Negatives:

The only thing I didn’t like about it was the expensive full access membership. I’m pretty sure it is worthy, but $357 a year is a lot for a teacher. The blog licensing is offered to schools and districts. They didn’t disclose the cost of the licensing but it is something I will suggest to my principal.

Blog Review – GettingSmart.com

GettingSmart.com Blog Review 

by Anna Perales

Overview – GettingSmart.com blog

Over the past few weeks I reviewed the education blog GettingSmart.com.  The GettingSmart blog is part of a larger business which focuses on the “shift to personal digital learning and its potential role in student achievement in the developed world and access to quality education in emerging economies” (GettingSmart.com).  In addition to the GettingSmart blog the company also offers consulting services, publications and speaking engagements.  The GettingSmart blog is a collection of articles describing and reviewing, and encouraging discourse developments in research, educational technology, educational entrepreneurs and educational methods.  Its intended audience is education leaders, education policy makers, K-12 and higher ed. educators, administrators, education technology organizations and education associations.  The articles on the GettingSmart blog look at the 21st century world and how our teachers can most effectively teach and students can learn.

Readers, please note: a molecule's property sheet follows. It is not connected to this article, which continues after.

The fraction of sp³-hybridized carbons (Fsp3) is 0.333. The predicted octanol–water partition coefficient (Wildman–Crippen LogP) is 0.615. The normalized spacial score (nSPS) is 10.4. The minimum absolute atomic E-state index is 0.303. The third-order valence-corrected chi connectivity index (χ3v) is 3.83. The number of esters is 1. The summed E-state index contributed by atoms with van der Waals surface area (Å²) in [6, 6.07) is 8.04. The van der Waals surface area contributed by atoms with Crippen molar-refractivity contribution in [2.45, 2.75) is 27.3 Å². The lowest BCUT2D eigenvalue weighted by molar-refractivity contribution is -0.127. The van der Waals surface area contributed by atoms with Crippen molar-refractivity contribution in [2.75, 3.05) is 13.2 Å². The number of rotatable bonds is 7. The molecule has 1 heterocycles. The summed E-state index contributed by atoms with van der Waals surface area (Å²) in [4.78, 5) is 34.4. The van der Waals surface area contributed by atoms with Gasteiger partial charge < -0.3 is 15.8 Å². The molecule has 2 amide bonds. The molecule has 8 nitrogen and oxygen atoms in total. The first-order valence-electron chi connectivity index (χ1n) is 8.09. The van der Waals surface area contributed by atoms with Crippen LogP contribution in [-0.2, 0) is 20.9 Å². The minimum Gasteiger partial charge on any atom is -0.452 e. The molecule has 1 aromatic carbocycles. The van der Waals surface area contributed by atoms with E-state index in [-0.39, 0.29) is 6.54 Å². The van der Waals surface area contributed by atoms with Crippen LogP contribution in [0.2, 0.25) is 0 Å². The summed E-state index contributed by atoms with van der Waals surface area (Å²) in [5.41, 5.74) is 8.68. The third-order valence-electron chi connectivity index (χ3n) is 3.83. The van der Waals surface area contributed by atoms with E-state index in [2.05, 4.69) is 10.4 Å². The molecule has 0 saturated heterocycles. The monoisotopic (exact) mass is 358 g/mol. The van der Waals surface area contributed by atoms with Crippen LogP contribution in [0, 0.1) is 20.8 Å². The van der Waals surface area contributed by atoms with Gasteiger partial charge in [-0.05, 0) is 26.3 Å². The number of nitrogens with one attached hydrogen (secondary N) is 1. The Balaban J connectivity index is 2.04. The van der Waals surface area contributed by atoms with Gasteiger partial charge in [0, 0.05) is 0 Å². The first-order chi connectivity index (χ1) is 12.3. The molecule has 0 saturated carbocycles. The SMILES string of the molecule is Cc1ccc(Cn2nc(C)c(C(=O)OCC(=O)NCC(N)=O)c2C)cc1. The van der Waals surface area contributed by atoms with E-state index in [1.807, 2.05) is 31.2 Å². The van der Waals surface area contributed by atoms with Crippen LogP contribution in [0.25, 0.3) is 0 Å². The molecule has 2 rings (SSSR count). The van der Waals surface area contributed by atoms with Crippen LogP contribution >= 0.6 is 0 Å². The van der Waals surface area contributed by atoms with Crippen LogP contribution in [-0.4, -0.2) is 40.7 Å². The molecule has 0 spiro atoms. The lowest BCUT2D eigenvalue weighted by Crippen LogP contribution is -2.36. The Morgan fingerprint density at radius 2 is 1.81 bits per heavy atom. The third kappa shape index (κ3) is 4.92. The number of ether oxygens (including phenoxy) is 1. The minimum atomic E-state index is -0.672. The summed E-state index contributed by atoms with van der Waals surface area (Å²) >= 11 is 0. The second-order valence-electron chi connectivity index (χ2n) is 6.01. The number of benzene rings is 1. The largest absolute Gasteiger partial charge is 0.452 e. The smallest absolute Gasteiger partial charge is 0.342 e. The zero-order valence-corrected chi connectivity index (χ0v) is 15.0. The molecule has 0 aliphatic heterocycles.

Positives

Website layout is user friendly and intuitive.  The articles are easy to find and were all fairly concise with links for more information (good for readers short on time).  Very convenient and easy to filter searches by author or blog series.  There are a good number of articles to read on a daily basis on this blog on a variety of topics in education.  Ability to share articles on social media (Facebook, Twitter, Google+, Pinterest) is convenient.

Negatives

Not all of the articles had content related to technology in education.  Would have been nice to be able to filter searches by date and/or keywords although the search bar in the top right corner of the website allows for a general search.  “Featured Articles” window is a nice touch, but cycles through the articles too quickly.  By the time the user has read the name of the article and the brief description the slide has changed to the next article.